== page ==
Imagine you are reading a novel, however in this particular novel the editor forgot to put in commas and full stops. The pages have words that keep going on and on without a break, without allowing you to take a breath.

Now imagine the book is your life typed out onto the pages.  A book with no breaks, word after word, day after day, year after year- without stopping, without breathing and checking in. Stuck on a constant wheel that we feel is impossible to get off. Does this sound familiar?

These pages without a break create havoc in our bodies, being in a constant panic/grind and this is where we start to live predominantly in the SNS. It is time to give yourself permission to slow down- to stop and see the world right in-front of you, to immerse yourself in your present moment.


Imagine the “commas” are 2-5 minute small breaks in your day.

These little intervals are small moments of mindfulness- of complete immersion in what you are doing. These can include:

  • Gentle deep breaths: eyes open or closed- 4-5 deep breathes regularly throughout your day
  • Thinking about 4 things or people you are grateful for
  • Putting the washing on the line- feeling each peg in your hands, looking at the sky, feeling the breeze on your skin
  • Washing the dishes, feeling the warm water on your hands
  • Pulling up in the driveway- before getting out of the car perform 4-5 deep and slow breaths

The “full stops” are 10-20 minute breaks in your day.  These can include:

  • Reading a book
  • Getting up 10 minutes earlier to do a seated guided meditation
  • Going for a walk outside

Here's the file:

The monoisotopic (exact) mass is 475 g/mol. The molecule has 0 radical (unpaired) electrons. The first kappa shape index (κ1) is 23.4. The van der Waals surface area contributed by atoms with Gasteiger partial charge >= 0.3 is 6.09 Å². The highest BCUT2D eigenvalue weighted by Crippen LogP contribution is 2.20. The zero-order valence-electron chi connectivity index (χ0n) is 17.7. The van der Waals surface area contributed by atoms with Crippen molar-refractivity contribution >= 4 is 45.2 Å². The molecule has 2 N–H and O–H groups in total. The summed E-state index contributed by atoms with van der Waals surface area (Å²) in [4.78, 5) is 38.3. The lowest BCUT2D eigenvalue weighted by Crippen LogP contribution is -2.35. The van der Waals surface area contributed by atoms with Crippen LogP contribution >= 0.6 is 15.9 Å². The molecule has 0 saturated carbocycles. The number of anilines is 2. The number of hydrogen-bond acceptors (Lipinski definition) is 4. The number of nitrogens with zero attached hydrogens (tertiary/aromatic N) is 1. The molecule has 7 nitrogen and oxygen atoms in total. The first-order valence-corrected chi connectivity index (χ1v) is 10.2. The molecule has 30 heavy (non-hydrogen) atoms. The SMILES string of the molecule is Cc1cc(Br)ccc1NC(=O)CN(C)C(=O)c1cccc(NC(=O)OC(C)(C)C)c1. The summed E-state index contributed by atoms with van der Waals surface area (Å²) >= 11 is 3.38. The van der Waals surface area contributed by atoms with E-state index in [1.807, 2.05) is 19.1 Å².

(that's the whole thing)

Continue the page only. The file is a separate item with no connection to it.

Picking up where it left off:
• Doing some stretches
  • Sitting and watching the kids or your dog play in the park
  • Doing a guided meditation before bed
  • Enjoying your hobbies – bike riding, dance classes, surfing, golf, pilates, going to the gym, swimming, creating art, gardening- doing activities that require your whole attention


There are many other techniques that a person can use to strengthen and activate their PNS, causing a relaxation response in their body, for example:

  • Aerobic Exercise: Studies have shown that light to moderate aerobic exercise such as walking or swimming for at least 30 minutes per day at least five days per week can improve the PNS response.
  • Spend time in nature: get your shoes off and place your feet on the grass, walk outside, along the beach, in a forest
  • Having a massage
  • Practice visualisation – in a place that you love like the ocean or a forest
  • Focus on a word that is soothing such as “calm” or “peace”
  • Play with animals or children
  • Practice yoga, chi kung, or tai chi


These are some of the ways we can bring our bodies from the “flight/fight mode” into “rest and digest mode”. If we can do this multiple times throughout our day it will allow our bodies to heal on many levels.

Included below are some resources to help you on this journey: